As well as the RPSI, he volunteers with Talyllyn Railway in Wales, the world's oldest preserved railway. His passion for trains is more than a hobby. "It's like a second job at times," he says, "but it's not a chore."
One day, in his previous incarnation as a commercial rep with Smurfits, Fergus McDonnell was traveling on an RPSI train. He saw a volunteer struggling and offered to help. That was about 20 years ago and he's been involved ever since. "Promotion is rapid in the RPSI," he says.
He retired four years ago but his role as commercial manager with the RPSI keeps him busy. He looks after the train's bar and kitchen, ticketing, train hire, and stocking the train before trips. This year he has organised 3,800 selection boxes for the Santa Trains. "My house is given over to the RPSI," he says. "In my room upstairs are 210 dozen mince pies and in my garage there are 200 bottles of mulled wine."
The RPSI runs trips throughout the year and gets involved in several festivals, but the Santa Trains are its biggest undertaking, he says. "The money we make on this pays for our public liability insurance because before we move a wheel we have to find an awful lot of money."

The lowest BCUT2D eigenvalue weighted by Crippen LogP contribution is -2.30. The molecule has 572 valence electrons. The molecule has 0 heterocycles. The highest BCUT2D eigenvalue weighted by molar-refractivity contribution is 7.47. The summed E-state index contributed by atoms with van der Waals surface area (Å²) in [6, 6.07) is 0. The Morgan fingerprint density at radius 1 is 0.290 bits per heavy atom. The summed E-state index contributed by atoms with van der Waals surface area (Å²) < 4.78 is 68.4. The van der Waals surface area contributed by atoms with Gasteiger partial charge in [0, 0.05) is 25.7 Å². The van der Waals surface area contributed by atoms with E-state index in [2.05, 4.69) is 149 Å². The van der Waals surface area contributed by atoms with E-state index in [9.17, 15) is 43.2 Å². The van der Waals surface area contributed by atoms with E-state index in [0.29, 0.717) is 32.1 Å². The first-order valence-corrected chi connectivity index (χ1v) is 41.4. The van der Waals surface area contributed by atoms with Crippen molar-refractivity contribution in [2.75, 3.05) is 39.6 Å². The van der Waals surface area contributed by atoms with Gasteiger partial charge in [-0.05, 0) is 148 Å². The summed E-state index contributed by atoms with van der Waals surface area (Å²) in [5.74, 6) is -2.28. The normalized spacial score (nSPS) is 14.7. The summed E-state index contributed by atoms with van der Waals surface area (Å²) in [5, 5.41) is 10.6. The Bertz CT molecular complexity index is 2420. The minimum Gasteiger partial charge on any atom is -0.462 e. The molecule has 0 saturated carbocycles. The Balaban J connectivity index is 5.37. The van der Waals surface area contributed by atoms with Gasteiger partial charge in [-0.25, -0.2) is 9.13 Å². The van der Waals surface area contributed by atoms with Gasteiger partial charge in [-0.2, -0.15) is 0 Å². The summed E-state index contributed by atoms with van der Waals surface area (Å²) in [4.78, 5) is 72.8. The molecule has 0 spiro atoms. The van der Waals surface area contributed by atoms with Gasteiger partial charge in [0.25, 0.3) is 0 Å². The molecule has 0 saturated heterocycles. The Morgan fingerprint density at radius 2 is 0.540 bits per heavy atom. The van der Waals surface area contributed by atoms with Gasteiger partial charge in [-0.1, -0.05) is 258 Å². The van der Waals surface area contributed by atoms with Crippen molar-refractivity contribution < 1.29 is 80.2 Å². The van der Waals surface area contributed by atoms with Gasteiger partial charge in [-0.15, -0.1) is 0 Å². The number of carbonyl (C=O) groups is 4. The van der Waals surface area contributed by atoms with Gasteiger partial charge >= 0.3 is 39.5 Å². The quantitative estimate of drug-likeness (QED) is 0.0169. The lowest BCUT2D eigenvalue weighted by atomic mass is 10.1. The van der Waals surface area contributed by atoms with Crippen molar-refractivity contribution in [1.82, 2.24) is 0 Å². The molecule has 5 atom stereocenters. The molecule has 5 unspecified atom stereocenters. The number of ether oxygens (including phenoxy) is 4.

There is a degree of stress involved in what he does. "I do worry about things all falling into place, that things don't go wrong and people enjoy themselves." But he gets huge enjoyment from seeing the expressions on people's faces when the steam train passes by, and from traveling on RPSI trains. "I just love the smell of steam and the sound of steam and the look of steam," he says.
Railways are in Joe McKeown's blood. His father was a chargehand fitter on the Great Northern Railway and later, when the GNR closed down, a fitter in CIE in Inchicore.
A retired garda superintendent, McKeown got involved in the RPSI in the late 1970s, starting off in carriage restoration and becoming operations manager about five years ago. His job involves a lot of paperwork and includes organising the crews for the steam trips. He's also the one who liaises between the RPSI and Irish Rail, whose assistance is crucial to the society.
"We do a risk assessment every time the train goes out," he says. "We have to roster stewards for each of the carriages... make sure the carriage inspections have taken place."
As well as being operations manager, he goes out to Inchicore Works a couple of times a week to maintain and clean the carriages.
"We have guys who wouldn't be railway enthusiasts," he says, "but they come along. It's like their manshed. They're all putting their day's work into it and they love it and they love sitting down and having the coffee when we're having the break and then back to work again."
Seeing a steam engine in motion, he says, is very different from seeing it on a plinth.
"We're a group of people who are preserving railway heritage, railway history. We consider ourselves a travelling museum."